Above, front and rear covers painted by Mitchell Hooks for Lionel White's 1957 novel Death and Taxes. We considered buying this, but we have so many books and magazines piled up now it's just stupid. Also we already have a couple of other White novels, so we'll get back to him later. Check out our write-up on his novel The Big Caper.
Oh! Heh heh. You had something on your shirt and I was... er... just going to stab it for you.
It's been a while since we featured Michel Gourdon's work, so above you see a cover for L'évadée de Saint-Lazare by Pierre Souvestre and Marcel Allain, for Paris based publishers Éditions Robert Laffont, number 29 in its series Collection Rex. The book is about a ruthless criminal named Fantômas, who wears a blue mask and black gloves. He was one of the most popular creations in the history of French literature. Souvestre and Allain wrote thirty-two books about him between 1911 and 1913. That's not a typo. They wrote fast, about a book a month, and were greatly helped by the money earned by selling him to the movies, where he became a stalwart of France's early silent cinema. Éditions Robert Laffont republished the books during the 1960s, with Michel Gourdon illustrating all of them, and the above edition coming in 1963. We'll probably get back to Fantômas later.
The headlines that mattered yesteryear.
1916—First Battle of the Somme Ends
In France, British Expeditionary Force commander Douglas Haig calls off a battle against entrenched German troops which had begun on July 1, 1916. Known as the Battle of the Somme, this action resulted in one of the greatest losses of life in modern history—over three-hundred thousand dead for a net gain of about seven miles of land.
1978—Jonestown Cult Commits Mass Suicide
In the South American country of Guyana, Jim Jones leads his Peoples Temple cult in a mass suicide that claims 918 lives, including over 270 children. Congressman Leo J. Ryan, who had been visiting the makeshift cult complex known as Jonestown to investigate claims of abuse, is shot by members of the Peoples Temple as he tries to escape from a nearby airfield with several cult members who asked for his protection.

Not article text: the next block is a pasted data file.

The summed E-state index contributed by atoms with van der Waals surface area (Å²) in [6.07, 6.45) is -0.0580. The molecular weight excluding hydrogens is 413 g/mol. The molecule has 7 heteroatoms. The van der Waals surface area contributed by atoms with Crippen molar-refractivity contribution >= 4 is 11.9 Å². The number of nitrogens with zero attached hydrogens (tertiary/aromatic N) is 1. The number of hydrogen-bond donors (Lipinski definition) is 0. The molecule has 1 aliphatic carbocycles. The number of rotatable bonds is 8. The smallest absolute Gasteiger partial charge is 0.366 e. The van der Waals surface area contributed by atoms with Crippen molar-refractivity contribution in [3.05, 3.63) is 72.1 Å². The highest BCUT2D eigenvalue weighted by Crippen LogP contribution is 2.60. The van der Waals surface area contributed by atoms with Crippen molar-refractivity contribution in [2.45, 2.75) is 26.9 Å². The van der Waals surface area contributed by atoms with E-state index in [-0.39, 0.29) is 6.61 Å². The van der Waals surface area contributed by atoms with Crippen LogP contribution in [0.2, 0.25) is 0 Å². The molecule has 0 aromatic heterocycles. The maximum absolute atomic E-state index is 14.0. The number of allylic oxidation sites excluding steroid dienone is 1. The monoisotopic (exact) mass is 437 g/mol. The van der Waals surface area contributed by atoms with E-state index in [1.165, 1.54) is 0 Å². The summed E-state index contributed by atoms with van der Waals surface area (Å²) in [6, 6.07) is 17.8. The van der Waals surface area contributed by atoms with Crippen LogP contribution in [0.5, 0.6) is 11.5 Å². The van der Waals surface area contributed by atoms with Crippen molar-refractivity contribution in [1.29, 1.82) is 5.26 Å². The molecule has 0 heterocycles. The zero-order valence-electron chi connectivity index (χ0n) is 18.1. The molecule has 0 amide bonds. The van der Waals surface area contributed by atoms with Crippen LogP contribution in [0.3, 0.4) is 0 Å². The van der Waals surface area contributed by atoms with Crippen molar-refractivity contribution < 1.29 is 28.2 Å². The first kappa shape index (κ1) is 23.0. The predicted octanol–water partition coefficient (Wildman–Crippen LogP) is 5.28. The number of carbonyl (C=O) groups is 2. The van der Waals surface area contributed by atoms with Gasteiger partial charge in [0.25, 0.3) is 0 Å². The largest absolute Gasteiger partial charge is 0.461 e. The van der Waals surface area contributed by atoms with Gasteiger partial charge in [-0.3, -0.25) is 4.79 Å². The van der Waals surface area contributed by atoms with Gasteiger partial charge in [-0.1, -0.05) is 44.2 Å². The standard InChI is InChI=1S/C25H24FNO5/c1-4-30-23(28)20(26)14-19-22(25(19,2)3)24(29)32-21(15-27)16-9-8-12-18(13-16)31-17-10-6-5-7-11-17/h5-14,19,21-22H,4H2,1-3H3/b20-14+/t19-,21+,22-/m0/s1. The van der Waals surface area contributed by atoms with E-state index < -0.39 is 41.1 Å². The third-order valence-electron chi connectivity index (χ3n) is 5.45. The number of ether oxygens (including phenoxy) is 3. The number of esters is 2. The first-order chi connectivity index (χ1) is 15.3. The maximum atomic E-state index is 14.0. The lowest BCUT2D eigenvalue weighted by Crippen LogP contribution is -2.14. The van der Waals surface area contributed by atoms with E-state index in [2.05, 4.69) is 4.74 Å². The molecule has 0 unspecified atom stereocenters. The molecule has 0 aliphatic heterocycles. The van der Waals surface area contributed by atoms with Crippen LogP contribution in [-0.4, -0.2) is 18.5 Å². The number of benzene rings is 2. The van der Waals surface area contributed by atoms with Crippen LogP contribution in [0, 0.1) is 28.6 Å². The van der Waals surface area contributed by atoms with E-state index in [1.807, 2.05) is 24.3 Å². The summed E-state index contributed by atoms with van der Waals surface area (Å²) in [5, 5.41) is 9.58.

1973—Nixon Proclaims His Innocence
While in Orlando, Florida, U.S. President Richard Nixon tells four-hundred Associated Press managing editors, "I am not a crook." The false statement comes to symbolize Nixon's presidency when facts are uncovered that prove he is, indeed, a crook.
1938—Lysergic Acid Diethylamide Created
In Basel, Switzerland, at the Sandoz Laboratories, chemist Albert Hofmann creates the psychedelic compound Lysergic acid diethylamide, aka LSD, from a grain fungus.
1945—German Scientists Secretly Brought to U.S.
In a secret program codenamed Operation Paperclip, the United States Army admits 88 German scientists and engineers into the U.S. to help with the development of rocket technology. President Harry Truman ordered that Paperclip exclude members of the Nazi party, but in practice many Nazis who had been officially classified as dangerous were also brought to the U.S. after their backgrounds were whitewashed by Army officials.